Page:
‘Oh yes, I was a hippy back then,’ Katsushige tells me, ‘We were rebelling against authority, about standardization, about everything.’
This kind of frank enthusiasm is typical of Katsushige Myrayama, president of IFOAM Japan, the Japanese branch of IFOAM, the worldwide umbrella organization of the organic agriculture movement, with 750 member organizations and institutions in 100 countries all over the world.
Katsushige began farming organically 30 years ago, when his and four other families established a Kojinsha, a cooperative to grow organic produce and become as self-sufficient as possible. Kojinsha is now home to 50 families, who generate their own soft electricity, grow their own rice, fruit and vegetables and keep a stable of animals. Apprentices come from around the world to learn the farming techniques and Kojinsha way of life.
Kojinsha has been held up as the ideal farming community, but Katsushige didn’t stop there. Switching the pitchfork for the hard-pitch, he now spends most of his time walking the corridors of power, banging on closed doors and spreading the good word of Japan’s fledgling organics industry.
With a delegation of producers, IFOAM members and organic certifiers, Katsushige visited the Slow Food offices in Bra last week. Over a long Piedmontese lunch at Osteria Rosa Rossa, in the nearby village of Cherasco, Katsushige explained the issues facing organic farmers today.
‘The main problem,’ Katsushige says, ‘is that there is so little dialogue between producers, IFOAM and government, so the existing infrastructure for organic certification is hazy and complicated.’
The good news is that consumer awareness is on the rise, promoted by IFOAM tastings, publications and workshops. ‘But we have a problem in that consumers demand safe food, not necessarily organic food, so our first task is to clarify the difference.’
The traditional structure of Japanese farming presents another obstacle to organic development. A great number of Japan’s organic farms are small operations, tiny compared to Australian or American operations. ‘Their produce rarely goes to market, they are growing for their immediate locality only,’ Katsushige explains, ‘so there’s no need to go through the expensive certification procedures.’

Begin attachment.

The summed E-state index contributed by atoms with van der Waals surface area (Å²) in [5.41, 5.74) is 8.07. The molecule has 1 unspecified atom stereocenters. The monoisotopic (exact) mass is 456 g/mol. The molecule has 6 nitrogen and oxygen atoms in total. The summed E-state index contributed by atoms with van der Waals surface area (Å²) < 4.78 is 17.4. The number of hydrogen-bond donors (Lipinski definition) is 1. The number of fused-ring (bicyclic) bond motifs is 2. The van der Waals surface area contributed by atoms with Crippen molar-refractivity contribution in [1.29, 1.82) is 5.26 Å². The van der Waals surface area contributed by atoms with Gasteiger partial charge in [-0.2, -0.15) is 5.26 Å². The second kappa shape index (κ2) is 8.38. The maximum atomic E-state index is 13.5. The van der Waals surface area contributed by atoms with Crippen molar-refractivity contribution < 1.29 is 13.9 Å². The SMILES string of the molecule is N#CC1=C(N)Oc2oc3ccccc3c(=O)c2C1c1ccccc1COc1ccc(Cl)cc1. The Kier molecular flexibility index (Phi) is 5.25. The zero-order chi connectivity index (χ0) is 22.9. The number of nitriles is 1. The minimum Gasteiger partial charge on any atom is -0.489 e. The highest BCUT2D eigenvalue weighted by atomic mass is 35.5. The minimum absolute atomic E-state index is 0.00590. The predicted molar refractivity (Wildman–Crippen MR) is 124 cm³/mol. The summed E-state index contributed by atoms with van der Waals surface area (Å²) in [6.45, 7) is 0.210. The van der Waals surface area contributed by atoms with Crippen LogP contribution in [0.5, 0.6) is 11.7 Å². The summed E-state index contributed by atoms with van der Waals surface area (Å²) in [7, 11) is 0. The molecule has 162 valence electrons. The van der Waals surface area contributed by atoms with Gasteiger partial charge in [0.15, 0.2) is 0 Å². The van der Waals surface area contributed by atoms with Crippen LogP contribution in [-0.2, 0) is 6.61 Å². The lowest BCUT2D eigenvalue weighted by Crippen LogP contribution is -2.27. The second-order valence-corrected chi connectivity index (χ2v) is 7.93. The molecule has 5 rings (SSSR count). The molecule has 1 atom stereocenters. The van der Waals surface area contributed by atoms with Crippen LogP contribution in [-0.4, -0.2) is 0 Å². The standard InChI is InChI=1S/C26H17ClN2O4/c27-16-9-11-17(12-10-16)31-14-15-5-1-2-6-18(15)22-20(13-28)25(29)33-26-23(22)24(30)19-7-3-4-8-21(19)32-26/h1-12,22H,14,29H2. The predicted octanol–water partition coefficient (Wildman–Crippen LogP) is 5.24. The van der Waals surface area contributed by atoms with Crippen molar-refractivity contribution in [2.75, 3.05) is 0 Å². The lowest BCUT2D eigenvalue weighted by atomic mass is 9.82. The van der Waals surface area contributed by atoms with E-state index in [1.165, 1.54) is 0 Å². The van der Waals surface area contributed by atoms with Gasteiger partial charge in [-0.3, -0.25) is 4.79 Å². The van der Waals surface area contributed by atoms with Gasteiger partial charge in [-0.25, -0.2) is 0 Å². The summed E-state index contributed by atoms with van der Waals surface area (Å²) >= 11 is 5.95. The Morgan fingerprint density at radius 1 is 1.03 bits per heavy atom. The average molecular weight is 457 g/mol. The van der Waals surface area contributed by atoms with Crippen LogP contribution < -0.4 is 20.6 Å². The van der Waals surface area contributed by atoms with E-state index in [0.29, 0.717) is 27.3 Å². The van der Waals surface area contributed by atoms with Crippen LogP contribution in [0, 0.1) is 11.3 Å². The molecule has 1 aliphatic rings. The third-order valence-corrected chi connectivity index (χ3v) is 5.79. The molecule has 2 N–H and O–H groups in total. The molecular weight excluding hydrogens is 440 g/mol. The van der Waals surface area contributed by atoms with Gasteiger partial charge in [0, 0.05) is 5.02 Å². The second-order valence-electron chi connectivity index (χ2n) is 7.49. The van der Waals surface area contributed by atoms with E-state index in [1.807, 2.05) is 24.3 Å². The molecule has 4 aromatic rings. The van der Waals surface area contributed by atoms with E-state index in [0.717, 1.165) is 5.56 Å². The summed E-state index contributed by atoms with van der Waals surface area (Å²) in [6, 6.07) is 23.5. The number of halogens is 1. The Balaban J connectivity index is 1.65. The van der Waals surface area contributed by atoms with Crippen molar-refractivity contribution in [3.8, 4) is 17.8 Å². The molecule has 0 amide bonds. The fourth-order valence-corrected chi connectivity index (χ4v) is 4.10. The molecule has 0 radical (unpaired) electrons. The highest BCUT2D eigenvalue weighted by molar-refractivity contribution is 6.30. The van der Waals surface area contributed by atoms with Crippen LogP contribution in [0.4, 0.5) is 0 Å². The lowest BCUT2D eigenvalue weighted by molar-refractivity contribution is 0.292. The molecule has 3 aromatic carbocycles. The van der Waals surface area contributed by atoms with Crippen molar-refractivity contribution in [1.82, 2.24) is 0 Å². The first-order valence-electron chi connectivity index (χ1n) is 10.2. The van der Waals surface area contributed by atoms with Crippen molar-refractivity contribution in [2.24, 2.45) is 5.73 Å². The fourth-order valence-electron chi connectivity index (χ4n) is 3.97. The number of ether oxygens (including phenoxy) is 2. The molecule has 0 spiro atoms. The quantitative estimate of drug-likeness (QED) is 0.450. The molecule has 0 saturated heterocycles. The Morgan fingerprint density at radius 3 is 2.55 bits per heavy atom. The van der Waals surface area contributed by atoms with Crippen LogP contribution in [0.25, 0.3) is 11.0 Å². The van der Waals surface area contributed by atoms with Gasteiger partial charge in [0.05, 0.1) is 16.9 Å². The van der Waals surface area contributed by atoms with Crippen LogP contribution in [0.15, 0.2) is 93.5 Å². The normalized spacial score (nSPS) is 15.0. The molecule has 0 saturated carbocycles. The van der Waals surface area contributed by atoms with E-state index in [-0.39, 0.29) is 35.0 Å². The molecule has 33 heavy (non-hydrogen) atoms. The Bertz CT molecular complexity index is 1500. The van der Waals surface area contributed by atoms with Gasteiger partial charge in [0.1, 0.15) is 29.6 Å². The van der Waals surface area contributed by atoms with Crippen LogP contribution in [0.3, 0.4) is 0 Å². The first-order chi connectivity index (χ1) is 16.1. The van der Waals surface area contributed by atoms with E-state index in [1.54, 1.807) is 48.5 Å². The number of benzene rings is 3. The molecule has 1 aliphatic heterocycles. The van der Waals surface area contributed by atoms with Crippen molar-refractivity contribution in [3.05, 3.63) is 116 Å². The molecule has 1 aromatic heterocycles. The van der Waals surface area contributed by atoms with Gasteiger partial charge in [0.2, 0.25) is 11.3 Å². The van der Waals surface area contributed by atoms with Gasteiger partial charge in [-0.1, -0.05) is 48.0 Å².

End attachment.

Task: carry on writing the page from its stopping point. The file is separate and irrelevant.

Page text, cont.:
The larger, mid-range farms could become certified organic but only with a significant surplus of produce to send to market.
Another challenge is the government’s increasingly open stance to imported organic foods. The Japanese Ministry of Agriculture recently issued new Japan Agricultural Standards (JAS) which set out mandatory organic labeling requirements, organic production standards and third-party certification procedures. These came into effect in April 2001.
The new standards meant that 90% of existing Japanese organic produce failed to meet the criteria and lost their organic status (statistic from www.supermarkettoasia.com). International producers were thrilled, a brand new market place had opened overnight.
Japan’s organic foods market has grown over the last five years to a multi-billion euro industry. ‘Of course any growth of organic consumption is a good thing,’ Katsushige says, ‘but we particularly want to see our local farms develop an organic agenda.’ The strict certification procedures are suitable only for larger organic farms, with smaller start-up operations struggling under the red tape.
‘We need regulations that fit with Japanese traditions and production systems instead of a blanket set of rules and regulations, such as Codex.’ This is the international food code, whose stated aim is to create ‘a unique opportunity for all countries to join the international community in formulating and harmonizing food standards and ensuring their global implementation.’ (Codex Alimentarius homepage).
Japan’s organic industry is developing along different lines to that of Germany or America, ‘and the government needs to recognize that, they need to bend to our way of life and protect it.’
So far, Katsushige had painted a fairly grim picture and we weren’t even up to the main course. But, he continues there is a growing number of Japanese people actively seeking out organic foods. At this point a woman sitting opposite us joins the discussion. Tamako Shimane owns one of Tokyo’s only organic stores, Gen Organic Products, and actively sources Japanese produce: ‘There’s definitely an increase in interest and education, people come into the shop often with quite a lot of knowledge on organics, asking for locally produced foods’.
Over coffee, as the last plates are cleared and our lunch comes to a close, Katsushige concludes, ‘Our aim really isn’t to make money, it’s not a business. We want to promote a lifestyle. It takes a long time to change people’s minds, to convert the fast people, and we are both realistic and optimistic’.
Going forward, IFOAM Japan is gearing up to fight the good fight for Japanese organic foods, to protect their small farms and encourage Japanese to go slow when it comes to their local, national produce.
Perhaps Katshughige’s still a hippy at heart – ‘Probably always will be,’ he quips. But there’s now some seriously feisty political metal behind that benign farmer’s face. A good thing too, because as he says, ‘We’ve got quite a fight ahead’.
Sophie Herron, an Australian journalist, previously a features writer for Australian Table magazine, is a member of the Slow Food Internet Office editorial team